Untitled designYou may have heard about the recent hot air balloon crash in Texas that killed all 16 aboard.   Their lives were tragically ended when tragedy struck and the unexpected happened. One couple on the early morning balloon ride were newlyweds and another person was a preschool teacher. All of the victims had relationships, friends, coworkers and family members who will miss them greatly.

Others have perished in the last few years due to the rise of ISIS. This movement driven by radical and fanatical Islam has butchered, beheaded, killed and murdered thousands in the Middle East and their violent cancer is spreading. In 2016 alone, over 1,100 have died from ISIS attacks.

But what do you do when tragedy strikes and terrorism shocks?

In the beginning verses of Luke Jesus is told about an event that sounds much like modern day terrorism. Pilate, who was the Roman governor of Judea at that time, had murdered a number of Galileans because of their religion. Not only did these Jews perish, but their blood was mingled with the sacrifices they were offering to God in worship. This was terrible.

Jesus then brings up another well-known situation where the Tower of Siloam fell and killed 18 people in Jerusalem. How tragic. One group perished at the hands of men, the others in a structural disaster.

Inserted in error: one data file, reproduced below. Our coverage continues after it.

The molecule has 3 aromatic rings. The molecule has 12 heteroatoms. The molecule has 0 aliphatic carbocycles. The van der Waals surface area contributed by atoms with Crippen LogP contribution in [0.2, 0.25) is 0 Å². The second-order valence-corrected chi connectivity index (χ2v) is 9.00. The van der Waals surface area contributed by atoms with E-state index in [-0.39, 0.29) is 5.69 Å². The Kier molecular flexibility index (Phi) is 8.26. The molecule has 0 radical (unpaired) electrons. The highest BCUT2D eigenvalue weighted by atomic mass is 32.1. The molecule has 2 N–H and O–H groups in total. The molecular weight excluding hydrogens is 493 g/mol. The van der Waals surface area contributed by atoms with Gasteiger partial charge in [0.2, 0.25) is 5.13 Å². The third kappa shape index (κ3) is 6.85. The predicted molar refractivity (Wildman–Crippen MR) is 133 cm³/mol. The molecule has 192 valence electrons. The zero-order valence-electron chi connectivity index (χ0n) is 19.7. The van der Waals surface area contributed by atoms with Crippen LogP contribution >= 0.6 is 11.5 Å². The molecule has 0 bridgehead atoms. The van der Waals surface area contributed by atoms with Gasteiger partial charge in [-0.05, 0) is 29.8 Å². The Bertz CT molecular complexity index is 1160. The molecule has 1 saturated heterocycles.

To the listeners of Jesus, as it is in our day, it was easy to think that good things happen to good people and that bad things happen to bad people. Jesus corrects this line of thinking in telling them that those who perished were no worse sinners than those alive. What He says next is quite intriguing:

“Unless you repent, you will all likewise perish.”

Jesus takes the focus off of the event and those who died, and on to those living. He wanted the listeners to ask themselves the question, “What does this mean to me?”

We are not guaranteed tomorrow. Those who died in the two instances mentioned above, did not think “I am going to die today.” We do not know when that time will come, but sometimes it comes when we are not expecting it. Therefore, Jesus is exhorting us all to repent, be right with God, and be ready.

God desires that once we are convicted by the Holy Spirit, we would turn from our sin (repentance) and turn to God. Repentance is essential! The Apostle Paul says in 2 Cor. 7:10 that godly sorrow, or conviction, produces repentance leading to salvation. Jesus even said this was His mission in Luke 5:32, that He came to “call sinners to repentance.”

When a person repents from sin and turns to Jesus, believing on Him, they are saved…they are forgiven…and they will conquer death because of the finished work of Jesus on the Cross. At that point you could say they were:

“Ready to live because they had dealt with the issue of death.”

The message of Jesus in times of tragedy and terror, is to be right with God. It is difficult to discern WHY things happen, so we need to be asking the question, “WHAT must I do?”

Ecclesiastes 7:2 says, “Better to go to the house of mourning (which is a funeral) than to go to the house of feasting (a party), for that is the end of all men; And the living will take it to heart.”

We live in a dynamic and changing world that is getting more and more dangerous. When tragedy strikes and terrorism shocks, our response should be to turn from sin and turn to God.